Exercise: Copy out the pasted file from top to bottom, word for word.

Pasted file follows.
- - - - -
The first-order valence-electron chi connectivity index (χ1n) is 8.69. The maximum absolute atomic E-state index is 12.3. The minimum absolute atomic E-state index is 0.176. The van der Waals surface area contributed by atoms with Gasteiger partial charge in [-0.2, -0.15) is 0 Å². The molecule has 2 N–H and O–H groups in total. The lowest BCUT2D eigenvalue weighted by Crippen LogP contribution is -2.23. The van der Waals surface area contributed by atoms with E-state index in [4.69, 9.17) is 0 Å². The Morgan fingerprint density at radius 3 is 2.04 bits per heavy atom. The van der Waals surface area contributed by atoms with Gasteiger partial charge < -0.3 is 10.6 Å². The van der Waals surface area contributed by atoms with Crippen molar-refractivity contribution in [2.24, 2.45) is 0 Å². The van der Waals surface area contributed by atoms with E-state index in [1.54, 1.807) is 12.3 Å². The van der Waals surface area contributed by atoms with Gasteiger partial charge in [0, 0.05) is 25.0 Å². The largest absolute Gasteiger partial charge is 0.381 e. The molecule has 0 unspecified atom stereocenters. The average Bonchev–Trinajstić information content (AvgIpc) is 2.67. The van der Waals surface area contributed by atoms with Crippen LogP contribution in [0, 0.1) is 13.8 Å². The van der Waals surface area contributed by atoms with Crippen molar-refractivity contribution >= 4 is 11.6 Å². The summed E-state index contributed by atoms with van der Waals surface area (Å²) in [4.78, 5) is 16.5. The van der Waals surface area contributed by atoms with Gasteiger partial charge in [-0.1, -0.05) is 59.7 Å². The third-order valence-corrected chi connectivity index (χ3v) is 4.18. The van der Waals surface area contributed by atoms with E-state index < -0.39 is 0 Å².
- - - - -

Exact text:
The first-order valence-electron chi connectivity index (χ1n) is 8.69. The maximum absolute atomic E-state index is 12.3. The minimum absolute atomic E-state index is 0.176. The van der Waals surface area contributed by atoms with Gasteiger partial charge in [-0.2, -0.15) is 0 Å². The molecule has 2 N–H and O–H groups in total. The lowest BCUT2D eigenvalue weighted by Crippen LogP contribution is -2.23. The van der Waals surface area contributed by atoms with E-state index in [4.69, 9.17) is 0 Å². The Morgan fingerprint density at radius 3 is 2.04 bits per heavy atom. The van der Waals surface area contributed by atoms with Gasteiger partial charge < -0.3 is 10.6 Å². The van der Waals surface area contributed by atoms with Crippen molar-refractivity contribution in [2.24, 2.45) is 0 Å². The van der Waals surface area contributed by atoms with E-state index in [1.54, 1.807) is 12.3 Å². The van der Waals surface area contributed by atoms with Gasteiger partial charge in [0, 0.05) is 25.0 Å². The largest absolute Gasteiger partial charge is 0.381 e. The molecule has 0 unspecified atom stereocenters. The average Bonchev–Trinajstić information content (AvgIpc) is 2.67. The van der Waals surface area contributed by atoms with Crippen LogP contribution in [0, 0.1) is 13.8 Å². The van der Waals surface area contributed by atoms with Crippen molar-refractivity contribution >= 4 is 11.6 Å². The summed E-state index contributed by atoms with van der Waals surface area (Å²) in [4.78, 5) is 16.5. The van der Waals surface area contributed by atoms with Gasteiger partial charge in [-0.1, -0.05) is 59.7 Å². The third-order valence-corrected chi connectivity index (χ3v) is 4.18. The van der Waals surface area contributed by atoms with E-state index < -0.39 is 0 Å².